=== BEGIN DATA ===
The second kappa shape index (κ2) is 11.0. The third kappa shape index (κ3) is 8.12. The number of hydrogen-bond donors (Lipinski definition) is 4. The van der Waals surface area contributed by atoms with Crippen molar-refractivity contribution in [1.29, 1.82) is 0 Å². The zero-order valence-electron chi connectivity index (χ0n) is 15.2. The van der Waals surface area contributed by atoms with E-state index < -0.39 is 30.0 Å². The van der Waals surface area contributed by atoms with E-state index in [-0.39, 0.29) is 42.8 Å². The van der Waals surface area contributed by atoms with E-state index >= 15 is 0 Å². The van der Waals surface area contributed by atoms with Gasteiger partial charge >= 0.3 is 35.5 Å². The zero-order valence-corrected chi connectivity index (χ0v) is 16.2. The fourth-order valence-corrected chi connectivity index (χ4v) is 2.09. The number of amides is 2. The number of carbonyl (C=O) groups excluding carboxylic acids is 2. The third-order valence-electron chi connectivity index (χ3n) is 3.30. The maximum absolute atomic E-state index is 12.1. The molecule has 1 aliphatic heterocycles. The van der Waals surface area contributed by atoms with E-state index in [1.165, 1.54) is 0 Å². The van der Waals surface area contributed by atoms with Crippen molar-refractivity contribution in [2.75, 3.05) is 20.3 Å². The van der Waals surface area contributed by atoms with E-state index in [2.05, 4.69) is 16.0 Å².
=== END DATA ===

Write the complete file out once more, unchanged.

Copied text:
The second kappa shape index (κ2) is 11.0. The third kappa shape index (κ3) is 8.12. The number of hydrogen-bond donors (Lipinski definition) is 4. The van der Waals surface area contributed by atoms with Crippen molar-refractivity contribution in [1.29, 1.82) is 0 Å². The zero-order valence-electron chi connectivity index (χ0n) is 15.2. The van der Waals surface area contributed by atoms with E-state index < -0.39 is 30.0 Å². The van der Waals surface area contributed by atoms with E-state index in [-0.39, 0.29) is 42.8 Å². The van der Waals surface area contributed by atoms with E-state index >= 15 is 0 Å². The van der Waals surface area contributed by atoms with Gasteiger partial charge >= 0.3 is 35.5 Å². The zero-order valence-corrected chi connectivity index (χ0v) is 16.2. The fourth-order valence-corrected chi connectivity index (χ4v) is 2.09. The number of amides is 2. The number of carbonyl (C=O) groups excluding carboxylic acids is 2. The third-order valence-electron chi connectivity index (χ3n) is 3.30. The maximum absolute atomic E-state index is 12.1. The molecule has 1 aliphatic heterocycles. The van der Waals surface area contributed by atoms with E-state index in [1.165, 1.54) is 0 Å². The van der Waals surface area contributed by atoms with Crippen molar-refractivity contribution in [2.75, 3.05) is 20.3 Å². The van der Waals surface area contributed by atoms with E-state index in [2.05, 4.69) is 16.0 Å².